Design of experiments

What is design of experiments?

Design of experiments (DOE) is a systematic, efficient method that enables scientists and engineers to study the relationship between multiple input variables (aka factors) and key output variables (aka responses). It is a structured approach for collecting data and making discoveries.

When to use DOE?

  • To determine whether a factor, or a collection of factors, has an effect on the response.
  • To determine whether factors interact in their effect on the response.
  • To model the behavior of the response as a function of the factors.
  • To optimize the response.

Ronald Fisher first introduced four enduring principles of DOE in 1926: the factorial principle, randomization, replication and blocking. Generating and analyzing these designs relied primarily on hand calculation in the past; until recently practitioners started using computer-generated designs for a more effective and efficient DOE.

Why use DOE?

DOE is useful:

  • In driving knowledge of cause and effect between factors.
  • To experiment with all factors at the same time.
  • To run trials that span the potential experimental region for our factors.
  • In enabling us to understand the combined effect of the factors.

To illustrate the importance of DOE, let’s look at what will happen if DOE does NOT exist.

Experiments are likely to be carried out via trial and error or one-factor-at-a-time (OFAT) method.

Trial-and-error method

Test different settings of two factors and see what the resulting yield is.

Say we want to determine the optimal temperature and time settings that will maximize yield through experiments.

How the experiment looks like using trial-and-error method:

1. Conduct a trial at starting values for the two variables and record the yield:

2. Adjust one or both values based on our results:

3. Repeat Step 2 until we think we've found the best set of values:

As you can tell, the cons of trial-and-error are:

  • Inefficient, unstructured and ad hoc (worst if carried out without subject matter knowledge).
  • Unlikely to find the optimum set of conditions across two or more factors.

One factor at a time (OFAT) method

Change the value of the one factor, then measure the response, repeat the process with another factor.

In the same experiment of searching optimal temperature and time to maximize yield, this is how the experiment looks using an OFAT method:

1. Start with temperature: Find the temperature resulting in the highest yield, between 50 and 120 degrees.

    1a. Run a total of eight trials. Each trial increases temperature by 10 degrees (i.e., 50, 60, 70 ... all the way to 120 degrees).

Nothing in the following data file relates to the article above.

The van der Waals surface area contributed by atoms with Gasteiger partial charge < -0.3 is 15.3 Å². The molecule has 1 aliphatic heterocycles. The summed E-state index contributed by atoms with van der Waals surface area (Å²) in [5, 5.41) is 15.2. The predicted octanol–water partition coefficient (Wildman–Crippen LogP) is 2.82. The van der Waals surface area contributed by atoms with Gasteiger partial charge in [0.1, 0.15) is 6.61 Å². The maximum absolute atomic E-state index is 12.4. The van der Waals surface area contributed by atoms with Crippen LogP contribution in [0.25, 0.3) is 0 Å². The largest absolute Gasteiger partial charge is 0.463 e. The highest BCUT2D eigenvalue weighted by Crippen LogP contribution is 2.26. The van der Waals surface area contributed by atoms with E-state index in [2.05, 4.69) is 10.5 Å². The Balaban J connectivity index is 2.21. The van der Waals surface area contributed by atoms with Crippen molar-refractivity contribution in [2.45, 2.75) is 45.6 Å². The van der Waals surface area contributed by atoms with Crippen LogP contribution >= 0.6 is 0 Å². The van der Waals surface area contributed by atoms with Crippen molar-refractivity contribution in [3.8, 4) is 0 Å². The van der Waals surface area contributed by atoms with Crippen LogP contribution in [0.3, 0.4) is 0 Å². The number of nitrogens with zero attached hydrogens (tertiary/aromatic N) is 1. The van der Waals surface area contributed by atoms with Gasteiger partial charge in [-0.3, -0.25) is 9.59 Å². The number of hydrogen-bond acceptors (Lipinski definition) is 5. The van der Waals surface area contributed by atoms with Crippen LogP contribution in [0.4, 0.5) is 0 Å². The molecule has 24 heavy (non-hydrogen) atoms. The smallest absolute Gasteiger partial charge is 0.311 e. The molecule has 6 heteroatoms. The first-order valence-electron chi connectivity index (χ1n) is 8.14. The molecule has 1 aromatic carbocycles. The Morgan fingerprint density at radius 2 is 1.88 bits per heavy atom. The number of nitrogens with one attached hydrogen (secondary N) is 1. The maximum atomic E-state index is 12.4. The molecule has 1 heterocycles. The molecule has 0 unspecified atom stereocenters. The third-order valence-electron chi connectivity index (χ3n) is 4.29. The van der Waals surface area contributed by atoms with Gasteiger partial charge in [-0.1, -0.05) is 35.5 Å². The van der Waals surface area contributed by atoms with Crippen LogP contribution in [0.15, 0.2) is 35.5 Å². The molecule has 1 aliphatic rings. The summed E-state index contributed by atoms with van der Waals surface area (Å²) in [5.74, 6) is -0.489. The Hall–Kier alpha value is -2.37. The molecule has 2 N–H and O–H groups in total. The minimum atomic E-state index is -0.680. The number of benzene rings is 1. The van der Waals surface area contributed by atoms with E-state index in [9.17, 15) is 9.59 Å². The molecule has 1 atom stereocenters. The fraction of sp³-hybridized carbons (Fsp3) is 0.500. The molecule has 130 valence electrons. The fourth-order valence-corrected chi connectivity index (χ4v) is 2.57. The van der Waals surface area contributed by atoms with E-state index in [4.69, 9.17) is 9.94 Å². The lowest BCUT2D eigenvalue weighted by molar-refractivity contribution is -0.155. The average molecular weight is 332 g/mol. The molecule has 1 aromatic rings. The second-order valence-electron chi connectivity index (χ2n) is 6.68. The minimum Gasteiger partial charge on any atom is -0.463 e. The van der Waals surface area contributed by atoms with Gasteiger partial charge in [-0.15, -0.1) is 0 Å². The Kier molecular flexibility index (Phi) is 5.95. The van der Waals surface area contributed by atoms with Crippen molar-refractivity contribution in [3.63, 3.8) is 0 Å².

1b. With time fixed at 20 hours as a controlled variable.

    1c. Measure yield for each batch.

2. Run the second experiment by varying time, to find the optimal value of time (between 4 and 24 hours).

    2a. Run a total of six trials. Each trial increases temperature by 4 hours (i.e., 4, 8, 12… up to 24 hours).

    2b. With temperature fixed at 90 degrees as a controlled variable.

    2c. Measure yield for each batch.

3. After a total of 14 trials, we’ve identified the max yield (86.7%) happens when:

  • Temperature is at 90 degrees; Time is at 12 hours.

As you can already tell, OFAT is a more structured approach compared to trial and error.

But there’s one major problem with OFAT: What if the optimal temperature and time settings look more like this?

We would have missed out acquiring the optimal temperature and time settings based on our previous OFAT experiments.

Therefore, OFAT’s con is:

  • We’re unlikely to find the optimum set of conditions across two or more factors.

How our trial and error and OFAT experiments look:

Notice that none of them has trials conducted at a low temperature and time AND near optimum conditions.

What went wrong in the experiments?

  • We didn't simultaneously change the settings of both factors.
  • We didn't conduct trials throughout the potential experimental region.

The result was a lack of understanding on the combined effect of the two variables on the response. The two factors did interact in their effect on the response!

A more effective and efficient approach to experimentation is to use statistically designed experiments (DOE).

Apply Full Factorial DOE on the same example

1. Experiment with two factors, each factor with two values. 

These four trials form the corners of the design space:

2. Run all possible combinations of factor levels, in random order to average out effects of lurking variables.

3. (Optional) Replicate entire design by running each treatment twice to find out experimental error:

4. Analyzing the results enable us to build a statistical model that estimates the individual effects (Temperature & Time), and also their interaction.

It enables us to visualize and explore the interaction between the factors. An illustration of what their interaction looks like at temperature = 120; time = 4:

You can visualize, explore your model and find the most desirable settings for your factors using the JMP Prediction Profiler.

Summary: DOE vs. OFAT/Trial-and-Error

  • DOE requires fewer trials.
  • DOE is more effective in finding the best settings to maximize yield.
  • DOE enables us to derive a statistical model to predict results as a function of the two factors and their combined effect.

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